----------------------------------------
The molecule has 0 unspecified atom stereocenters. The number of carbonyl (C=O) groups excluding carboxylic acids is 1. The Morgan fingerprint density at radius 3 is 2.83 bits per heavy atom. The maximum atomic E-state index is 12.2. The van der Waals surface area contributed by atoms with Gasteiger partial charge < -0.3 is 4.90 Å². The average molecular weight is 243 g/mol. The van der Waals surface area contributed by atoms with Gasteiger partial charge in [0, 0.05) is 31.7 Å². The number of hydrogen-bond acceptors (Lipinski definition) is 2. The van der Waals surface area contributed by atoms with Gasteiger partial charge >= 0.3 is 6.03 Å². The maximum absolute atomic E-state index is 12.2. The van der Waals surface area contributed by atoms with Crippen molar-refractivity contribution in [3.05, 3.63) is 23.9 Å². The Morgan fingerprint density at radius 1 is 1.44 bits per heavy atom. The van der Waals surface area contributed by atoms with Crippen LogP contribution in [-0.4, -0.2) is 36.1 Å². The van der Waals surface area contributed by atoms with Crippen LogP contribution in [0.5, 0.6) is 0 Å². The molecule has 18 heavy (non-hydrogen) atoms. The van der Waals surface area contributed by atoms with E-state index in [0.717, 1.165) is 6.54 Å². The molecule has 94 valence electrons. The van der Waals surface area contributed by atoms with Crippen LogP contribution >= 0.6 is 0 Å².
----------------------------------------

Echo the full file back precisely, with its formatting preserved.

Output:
The molecule has 0 unspecified atom stereocenters. The number of carbonyl (C=O) groups excluding carboxylic acids is 1. The Morgan fingerprint density at radius 3 is 2.83 bits per heavy atom. The maximum atomic E-state index is 12.2. The van der Waals surface area contributed by atoms with Gasteiger partial charge < -0.3 is 4.90 Å². The average molecular weight is 243 g/mol. The van der Waals surface area contributed by atoms with Gasteiger partial charge in [0, 0.05) is 31.7 Å². The number of hydrogen-bond acceptors (Lipinski definition) is 2. The van der Waals surface area contributed by atoms with Gasteiger partial charge >= 0.3 is 6.03 Å². The maximum absolute atomic E-state index is 12.2. The van der Waals surface area contributed by atoms with Crippen molar-refractivity contribution in [3.05, 3.63) is 23.9 Å². The Morgan fingerprint density at radius 1 is 1.44 bits per heavy atom. The van der Waals surface area contributed by atoms with Crippen LogP contribution in [-0.4, -0.2) is 36.1 Å². The van der Waals surface area contributed by atoms with Crippen LogP contribution in [0.5, 0.6) is 0 Å². The molecule has 18 heavy (non-hydrogen) atoms. The van der Waals surface area contributed by atoms with E-state index in [0.717, 1.165) is 6.54 Å². The molecule has 94 valence electrons. The van der Waals surface area contributed by atoms with Crippen LogP contribution >= 0.6 is 0 Å².